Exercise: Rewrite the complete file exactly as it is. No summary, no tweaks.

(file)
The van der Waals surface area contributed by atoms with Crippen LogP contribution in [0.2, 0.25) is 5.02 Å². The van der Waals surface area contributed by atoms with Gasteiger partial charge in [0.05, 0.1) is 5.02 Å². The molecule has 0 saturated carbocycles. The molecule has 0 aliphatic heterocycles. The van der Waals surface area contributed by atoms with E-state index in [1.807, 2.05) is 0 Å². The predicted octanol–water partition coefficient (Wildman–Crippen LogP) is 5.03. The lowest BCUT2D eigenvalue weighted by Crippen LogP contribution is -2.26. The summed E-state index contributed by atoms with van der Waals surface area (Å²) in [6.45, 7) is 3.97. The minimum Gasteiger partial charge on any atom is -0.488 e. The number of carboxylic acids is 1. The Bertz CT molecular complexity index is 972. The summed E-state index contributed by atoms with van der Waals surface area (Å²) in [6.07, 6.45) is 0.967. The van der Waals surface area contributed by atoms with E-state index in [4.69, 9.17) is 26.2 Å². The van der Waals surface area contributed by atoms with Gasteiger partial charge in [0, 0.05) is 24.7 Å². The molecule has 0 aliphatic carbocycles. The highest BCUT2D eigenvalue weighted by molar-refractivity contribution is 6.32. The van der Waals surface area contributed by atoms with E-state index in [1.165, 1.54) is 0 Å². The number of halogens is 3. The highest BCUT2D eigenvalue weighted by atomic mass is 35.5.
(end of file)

The van der Waals surface area contributed by atoms with Crippen LogP contribution in [0.2, 0.25) is 5.02 Å². The van der Waals surface area contributed by atoms with Gasteiger partial charge in [0.05, 0.1) is 5.02 Å². The molecule has 0 saturated carbocycles. The molecule has 0 aliphatic heterocycles. The van der Waals surface area contributed by atoms with E-state index in [1.807, 2.05) is 0 Å². The predicted octanol–water partition coefficient (Wildman–Crippen LogP) is 5.03. The lowest BCUT2D eigenvalue weighted by Crippen LogP contribution is -2.26. The summed E-state index contributed by atoms with van der Waals surface area (Å²) in [6.45, 7) is 3.97. The minimum Gasteiger partial charge on any atom is -0.488 e. The number of carboxylic acids is 1. The Bertz CT molecular complexity index is 972. The summed E-state index contributed by atoms with van der Waals surface area (Å²) in [6.07, 6.45) is 0.967. The van der Waals surface area contributed by atoms with E-state index in [4.69, 9.17) is 26.2 Å². The van der Waals surface area contributed by atoms with Gasteiger partial charge in [0, 0.05) is 24.7 Å². The molecule has 0 aliphatic carbocycles. The highest BCUT2D eigenvalue weighted by molar-refractivity contribution is 6.32. The van der Waals surface area contributed by atoms with E-state index in [1.165, 1.54) is 0 Å². The number of halogens is 3. The highest BCUT2D eigenvalue weighted by atomic mass is 35.5.